New York University will host David Kingsley, an evolutionary biologist at Stanford University, for “Fishing for the Secrets of Vertebrate Evolution,” its annual Darwin Lecture. Kingsley will focus on several key questions. How do new traits evolve in nature? Can we find particular genes and mutations that underlie dramatic differences in colors, or skeletal structures, or the nervous system in wild species? Are evolutionary mechanisms predictable, or are there many different ways of evolving new traits? For many years, the answers to such questions were largely unknown. However, recently, new methods have begun to reveal the genetic and developmental mechanisms that underlie evolutionary change in natural species.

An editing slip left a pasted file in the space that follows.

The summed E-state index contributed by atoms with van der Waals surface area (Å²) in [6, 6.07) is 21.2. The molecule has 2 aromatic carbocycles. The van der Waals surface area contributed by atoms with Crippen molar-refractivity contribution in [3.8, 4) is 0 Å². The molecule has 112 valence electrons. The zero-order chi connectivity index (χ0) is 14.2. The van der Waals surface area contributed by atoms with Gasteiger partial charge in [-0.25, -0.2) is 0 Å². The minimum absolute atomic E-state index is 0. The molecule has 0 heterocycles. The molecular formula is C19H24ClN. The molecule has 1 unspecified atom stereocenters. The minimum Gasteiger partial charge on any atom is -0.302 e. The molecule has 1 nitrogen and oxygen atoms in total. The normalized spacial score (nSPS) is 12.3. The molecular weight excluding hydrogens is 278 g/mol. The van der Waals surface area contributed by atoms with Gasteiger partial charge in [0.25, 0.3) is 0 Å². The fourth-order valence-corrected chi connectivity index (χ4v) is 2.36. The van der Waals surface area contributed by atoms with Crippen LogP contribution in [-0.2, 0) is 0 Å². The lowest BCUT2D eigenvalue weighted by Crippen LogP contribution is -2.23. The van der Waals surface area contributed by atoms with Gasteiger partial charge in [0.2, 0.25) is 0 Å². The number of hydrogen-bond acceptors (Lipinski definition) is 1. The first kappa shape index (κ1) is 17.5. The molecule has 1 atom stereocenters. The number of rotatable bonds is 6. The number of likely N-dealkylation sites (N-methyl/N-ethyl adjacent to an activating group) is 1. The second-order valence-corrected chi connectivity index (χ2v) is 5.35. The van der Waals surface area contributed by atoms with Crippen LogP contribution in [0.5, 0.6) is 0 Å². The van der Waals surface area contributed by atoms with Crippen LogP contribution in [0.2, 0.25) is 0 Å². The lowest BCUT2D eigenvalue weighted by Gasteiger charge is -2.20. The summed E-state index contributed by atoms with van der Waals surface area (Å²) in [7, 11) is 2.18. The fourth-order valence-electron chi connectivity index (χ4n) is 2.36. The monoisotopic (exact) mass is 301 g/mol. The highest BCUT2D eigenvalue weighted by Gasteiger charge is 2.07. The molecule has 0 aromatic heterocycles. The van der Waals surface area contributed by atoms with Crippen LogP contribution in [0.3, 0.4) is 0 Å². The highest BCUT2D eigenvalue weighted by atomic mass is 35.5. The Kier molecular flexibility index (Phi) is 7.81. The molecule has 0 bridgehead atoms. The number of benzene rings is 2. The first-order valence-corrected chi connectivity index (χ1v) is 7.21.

Kingsley will describe the insights that have come from his pioneering genetic and genomic studies of very young fish species that adapted to many new environments around the world. He will also illustrate how the lessons learned from the fish system can also be applied to other organisms, including studies of modern human variation, and the search for key mutations contributing to the unique traits and capabilities that have evolved in the human lineage.
The talk will be introduced by NYU’s Dean for Science Michael Purugganan and NYU Biology Professor Matthew Rockman.
The lecture is free and open to the public and is co-sponsored by the university’s Dean for Science, the Biology Department, and the Center for Genomics and Systems Biology. Seating is on a first-come, first-served basis. For more information, email firstname.lastname@example.org or call 212.998.8209.